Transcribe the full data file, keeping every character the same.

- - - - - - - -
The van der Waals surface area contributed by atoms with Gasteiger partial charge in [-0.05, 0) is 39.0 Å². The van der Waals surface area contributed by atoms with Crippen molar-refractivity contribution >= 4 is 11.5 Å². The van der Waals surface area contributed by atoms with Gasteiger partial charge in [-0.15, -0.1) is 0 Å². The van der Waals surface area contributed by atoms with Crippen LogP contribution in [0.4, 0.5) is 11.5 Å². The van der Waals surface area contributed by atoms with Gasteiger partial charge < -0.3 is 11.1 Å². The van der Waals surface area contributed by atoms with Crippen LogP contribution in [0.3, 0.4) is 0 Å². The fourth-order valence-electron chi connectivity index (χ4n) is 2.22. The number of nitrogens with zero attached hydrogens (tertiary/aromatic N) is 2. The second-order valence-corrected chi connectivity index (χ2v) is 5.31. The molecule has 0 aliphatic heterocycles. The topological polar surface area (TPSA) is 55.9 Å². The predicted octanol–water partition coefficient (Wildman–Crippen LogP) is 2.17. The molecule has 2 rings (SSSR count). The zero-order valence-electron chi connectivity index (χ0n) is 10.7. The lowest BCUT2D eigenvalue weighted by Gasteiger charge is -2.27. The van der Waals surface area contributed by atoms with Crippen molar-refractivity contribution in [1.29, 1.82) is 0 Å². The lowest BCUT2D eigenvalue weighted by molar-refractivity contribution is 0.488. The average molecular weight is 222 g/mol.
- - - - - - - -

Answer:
The van der Waals surface area contributed by atoms with Gasteiger partial charge in [-0.05, 0) is 39.0 Å². The van der Waals surface area contributed by atoms with Crippen molar-refractivity contribution >= 4 is 11.5 Å². The van der Waals surface area contributed by atoms with Gasteiger partial charge in [-0.15, -0.1) is 0 Å². The van der Waals surface area contributed by atoms with Crippen LogP contribution in [0.4, 0.5) is 11.5 Å². The van der Waals surface area contributed by atoms with Gasteiger partial charge < -0.3 is 11.1 Å². The van der Waals surface area contributed by atoms with Crippen LogP contribution in [0.3, 0.4) is 0 Å². The fourth-order valence-electron chi connectivity index (χ4n) is 2.22. The number of nitrogens with zero attached hydrogens (tertiary/aromatic N) is 2. The second-order valence-corrected chi connectivity index (χ2v) is 5.31. The molecule has 0 aliphatic heterocycles. The topological polar surface area (TPSA) is 55.9 Å². The predicted octanol–water partition coefficient (Wildman–Crippen LogP) is 2.17. The molecule has 2 rings (SSSR count). The zero-order valence-electron chi connectivity index (χ0n) is 10.7. The lowest BCUT2D eigenvalue weighted by Gasteiger charge is -2.27. The van der Waals surface area contributed by atoms with Crippen molar-refractivity contribution in [1.29, 1.82) is 0 Å². The lowest BCUT2D eigenvalue weighted by molar-refractivity contribution is 0.488. The average molecular weight is 222 g/mol.